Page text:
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American Track and Field Athlete

The NCAA Explained: How Do You Join the NCAA?


Foreword by Neuff

When Charlie suggested this blog topic to us, we were intrigued. As a company, we have always strongly supported UK grassroots athletics and have a long history of developing British athletes. We work with local clubs, universities, coaching groups, governing bodies and more to help athletes in their development and strongly encourage home-grown athletes and development. We would always encourage an athlete to stay in the UK athletics development system.

However, many outstanding British athletes choose to study and train in America for various positive reasons. Those athletes must be able to make the right decision with the best possible information and also get the very best out of their experience.

This is why we are delighted that Charlie has written this blog and hope athletes and parents find it informative.

NCAA is the National Collegiate Athletics Association, encompassing all sports, not just Track & Field Athletics.


Track and Field Athlete in America

From an athlete who’s been through the entire process of application to the US from the UK, competing on a full scholarship in the NCAA, this article aims to encompass all the knowledge and experience I gained from America and ensure that you are fully informed with essential information I wish I’d have known before applying.

FULL DISCLAIMER - The accuracy of the information in this article may not be 100% as it is a complicated process and varies between universities.

Female Athlete Stretching on Athletics Track

It can be a daunting time for athletes during sixth-form/college to work out what comes next and how you might balance a degree and your career with the ambition of taking your athletics to that next level. Some universities in the UK have excellent infrastructure to support athletics with successful BUCS (British Universities & Colleges Sport) teams, elite-level facilities and coaching. You may want to consider training groups and clubs in the area at other universities, independent of the university.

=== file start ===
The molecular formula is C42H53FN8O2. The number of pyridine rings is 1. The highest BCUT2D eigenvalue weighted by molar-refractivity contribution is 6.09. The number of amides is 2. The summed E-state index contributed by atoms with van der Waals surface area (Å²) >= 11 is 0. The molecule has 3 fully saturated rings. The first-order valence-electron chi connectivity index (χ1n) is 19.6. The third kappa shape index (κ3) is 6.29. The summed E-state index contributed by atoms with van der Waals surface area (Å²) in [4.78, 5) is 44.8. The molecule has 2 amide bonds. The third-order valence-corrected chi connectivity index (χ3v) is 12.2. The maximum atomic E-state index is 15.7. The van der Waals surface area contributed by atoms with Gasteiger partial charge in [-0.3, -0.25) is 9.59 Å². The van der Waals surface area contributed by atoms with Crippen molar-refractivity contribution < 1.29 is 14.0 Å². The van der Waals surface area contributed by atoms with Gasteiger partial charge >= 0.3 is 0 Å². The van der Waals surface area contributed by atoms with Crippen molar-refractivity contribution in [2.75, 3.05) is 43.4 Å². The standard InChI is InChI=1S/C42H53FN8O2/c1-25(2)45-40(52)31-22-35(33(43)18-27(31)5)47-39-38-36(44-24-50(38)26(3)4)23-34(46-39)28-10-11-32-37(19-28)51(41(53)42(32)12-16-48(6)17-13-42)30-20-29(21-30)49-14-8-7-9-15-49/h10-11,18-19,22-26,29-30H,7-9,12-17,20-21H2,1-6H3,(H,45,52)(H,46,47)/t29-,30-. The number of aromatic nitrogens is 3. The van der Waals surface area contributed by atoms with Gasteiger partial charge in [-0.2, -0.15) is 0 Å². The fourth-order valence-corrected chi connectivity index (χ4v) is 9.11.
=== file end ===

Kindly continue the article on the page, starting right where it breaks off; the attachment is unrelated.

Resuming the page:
However, one thing I will put on the record from my time in the US is that in terms of funding, structure, competition, coaching and facilities, the UK has some work to do to match the NCAA. The sheer strength and depth of competition in the NCAA is unlike anything else in the world, making it a highly competitive international market for athletes worldwide looking to achieve scholarships. It may seem like the dream move to study and compete across the pond. However, I aim to impart some wisdom that the agencies and coaches won’t tell you about athletics in the USA.

American Dollars


There are three main approaches to getting scouted by a university for a scholarship as an international student:

  1. UK-based athletic recruitment agency
  2. A mutual connection to a university head coach
  3. Reaching out to universities directly

In terms of which of these is the best option for you, it really depends on a few key factors, the main ones being where you want to study, the PBs you have and if you have any connections in the US. Agencies are essentially a consultancy to help you understand the process and put you in contact with coaches in the states. A mutual relationship can provide the same service in terms of contacting coaches they know and recommending you. However, the contact information for most university coaches can be found on the university athletics team website for you to reach out to directly. Once you’re in contact with coaches, they will likely set up a meeting online and occasionally fly you out to tour their university – if you do this, you’re typically limited to 5 universities. As part of the contract, you agree to commit to at least one of the five universities you visit… so choose VERY carefully before you fly out!